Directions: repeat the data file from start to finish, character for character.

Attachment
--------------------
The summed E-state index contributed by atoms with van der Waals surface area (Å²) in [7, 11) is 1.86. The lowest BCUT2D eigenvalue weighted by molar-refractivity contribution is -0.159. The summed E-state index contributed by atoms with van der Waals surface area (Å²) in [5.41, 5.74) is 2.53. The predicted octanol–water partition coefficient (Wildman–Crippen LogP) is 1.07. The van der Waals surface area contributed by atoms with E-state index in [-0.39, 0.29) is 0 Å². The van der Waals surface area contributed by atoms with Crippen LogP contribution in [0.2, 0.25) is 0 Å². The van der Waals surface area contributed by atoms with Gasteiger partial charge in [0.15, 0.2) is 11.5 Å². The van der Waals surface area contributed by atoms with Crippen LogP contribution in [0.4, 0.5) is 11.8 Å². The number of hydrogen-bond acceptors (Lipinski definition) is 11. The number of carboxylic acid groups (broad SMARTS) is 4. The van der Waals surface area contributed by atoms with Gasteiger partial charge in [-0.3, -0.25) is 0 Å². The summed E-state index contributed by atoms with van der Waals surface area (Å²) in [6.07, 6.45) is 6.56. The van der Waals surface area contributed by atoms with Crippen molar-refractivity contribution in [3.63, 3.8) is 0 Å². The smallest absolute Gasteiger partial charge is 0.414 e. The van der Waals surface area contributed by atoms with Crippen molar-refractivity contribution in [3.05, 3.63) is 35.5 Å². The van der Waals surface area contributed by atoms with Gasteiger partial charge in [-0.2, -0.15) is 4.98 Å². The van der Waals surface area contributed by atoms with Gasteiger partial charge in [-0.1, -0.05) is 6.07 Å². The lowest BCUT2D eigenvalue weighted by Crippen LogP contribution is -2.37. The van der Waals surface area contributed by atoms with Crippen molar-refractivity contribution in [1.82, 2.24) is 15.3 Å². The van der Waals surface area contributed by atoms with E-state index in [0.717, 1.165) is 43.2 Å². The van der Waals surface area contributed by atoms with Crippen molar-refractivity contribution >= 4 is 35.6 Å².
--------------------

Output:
The summed E-state index contributed by atoms with van der Waals surface area (Å²) in [7, 11) is 1.86. The lowest BCUT2D eigenvalue weighted by molar-refractivity contribution is -0.159. The summed E-state index contributed by atoms with van der Waals surface area (Å²) in [5.41, 5.74) is 2.53. The predicted octanol–water partition coefficient (Wildman–Crippen LogP) is 1.07. The van der Waals surface area contributed by atoms with E-state index in [-0.39, 0.29) is 0 Å². The van der Waals surface area contributed by atoms with Crippen LogP contribution in [0.2, 0.25) is 0 Å². The van der Waals surface area contributed by atoms with Gasteiger partial charge in [0.15, 0.2) is 11.5 Å². The van der Waals surface area contributed by atoms with Crippen LogP contribution in [0.4, 0.5) is 11.8 Å². The number of hydrogen-bond acceptors (Lipinski definition) is 11. The number of carboxylic acid groups (broad SMARTS) is 4. The van der Waals surface area contributed by atoms with Gasteiger partial charge in [-0.3, -0.25) is 0 Å². The summed E-state index contributed by atoms with van der Waals surface area (Å²) in [6.07, 6.45) is 6.56. The van der Waals surface area contributed by atoms with Crippen molar-refractivity contribution in [3.63, 3.8) is 0 Å². The smallest absolute Gasteiger partial charge is 0.414 e. The van der Waals surface area contributed by atoms with Crippen molar-refractivity contribution in [3.05, 3.63) is 35.5 Å². The van der Waals surface area contributed by atoms with Gasteiger partial charge in [-0.2, -0.15) is 4.98 Å². The van der Waals surface area contributed by atoms with Gasteiger partial charge in [-0.1, -0.05) is 6.07 Å². The lowest BCUT2D eigenvalue weighted by Crippen LogP contribution is -2.37. The van der Waals surface area contributed by atoms with Crippen molar-refractivity contribution in [1.82, 2.24) is 15.3 Å². The van der Waals surface area contributed by atoms with E-state index in [0.717, 1.165) is 43.2 Å². The van der Waals surface area contributed by atoms with Crippen molar-refractivity contribution >= 4 is 35.6 Å².